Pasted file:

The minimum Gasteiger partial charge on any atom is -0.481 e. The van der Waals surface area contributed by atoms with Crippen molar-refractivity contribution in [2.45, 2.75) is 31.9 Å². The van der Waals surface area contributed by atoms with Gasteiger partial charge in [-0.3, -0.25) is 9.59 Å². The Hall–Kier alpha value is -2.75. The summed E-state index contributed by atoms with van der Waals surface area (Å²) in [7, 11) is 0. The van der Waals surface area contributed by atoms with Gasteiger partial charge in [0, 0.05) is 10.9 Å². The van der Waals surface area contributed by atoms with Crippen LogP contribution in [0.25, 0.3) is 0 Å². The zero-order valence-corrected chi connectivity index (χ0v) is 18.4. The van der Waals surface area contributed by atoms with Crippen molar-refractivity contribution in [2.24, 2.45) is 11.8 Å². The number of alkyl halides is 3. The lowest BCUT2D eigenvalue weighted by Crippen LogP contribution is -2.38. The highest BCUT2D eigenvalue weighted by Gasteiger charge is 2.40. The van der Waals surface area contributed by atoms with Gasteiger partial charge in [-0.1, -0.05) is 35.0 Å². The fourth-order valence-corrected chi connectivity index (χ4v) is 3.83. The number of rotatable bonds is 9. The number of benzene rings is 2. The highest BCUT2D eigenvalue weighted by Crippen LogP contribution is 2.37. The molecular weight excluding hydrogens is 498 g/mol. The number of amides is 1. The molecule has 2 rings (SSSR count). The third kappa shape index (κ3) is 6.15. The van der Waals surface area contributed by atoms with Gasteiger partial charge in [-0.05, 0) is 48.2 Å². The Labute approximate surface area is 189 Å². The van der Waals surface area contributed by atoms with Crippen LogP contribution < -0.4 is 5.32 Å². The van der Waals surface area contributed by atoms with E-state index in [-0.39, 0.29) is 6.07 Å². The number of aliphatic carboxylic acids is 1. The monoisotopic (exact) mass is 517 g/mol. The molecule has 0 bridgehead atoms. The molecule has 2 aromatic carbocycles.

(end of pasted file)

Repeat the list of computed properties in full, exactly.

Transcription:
The minimum Gasteiger partial charge on any atom is -0.481 e. The van der Waals surface area contributed by atoms with Crippen molar-refractivity contribution in [2.45, 2.75) is 31.9 Å². The van der Waals surface area contributed by atoms with Gasteiger partial charge in [-0.3, -0.25) is 9.59 Å². The Hall–Kier alpha value is -2.75. The summed E-state index contributed by atoms with van der Waals surface area (Å²) in [7, 11) is 0. The van der Waals surface area contributed by atoms with Gasteiger partial charge in [0, 0.05) is 10.9 Å². The van der Waals surface area contributed by atoms with Crippen LogP contribution in [0.25, 0.3) is 0 Å². The zero-order valence-corrected chi connectivity index (χ0v) is 18.4. The van der Waals surface area contributed by atoms with Crippen molar-refractivity contribution in [2.24, 2.45) is 11.8 Å². The number of alkyl halides is 3. The lowest BCUT2D eigenvalue weighted by Crippen LogP contribution is -2.38. The highest BCUT2D eigenvalue weighted by Gasteiger charge is 2.40. The van der Waals surface area contributed by atoms with Gasteiger partial charge in [-0.1, -0.05) is 35.0 Å². The fourth-order valence-corrected chi connectivity index (χ4v) is 3.83. The number of rotatable bonds is 9. The number of benzene rings is 2. The highest BCUT2D eigenvalue weighted by Crippen LogP contribution is 2.37. The molecular weight excluding hydrogens is 498 g/mol. The number of amides is 1. The molecule has 2 rings (SSSR count). The third kappa shape index (κ3) is 6.15. The van der Waals surface area contributed by atoms with Gasteiger partial charge in [-0.05, 0) is 48.2 Å². The Labute approximate surface area is 189 Å². The van der Waals surface area contributed by atoms with Crippen LogP contribution < -0.4 is 5.32 Å². The van der Waals surface area contributed by atoms with E-state index in [-0.39, 0.29) is 6.07 Å². The number of aliphatic carboxylic acids is 1. The monoisotopic (exact) mass is 517 g/mol. The molecule has 0 bridgehead atoms. The molecule has 2 aromatic carbocycles.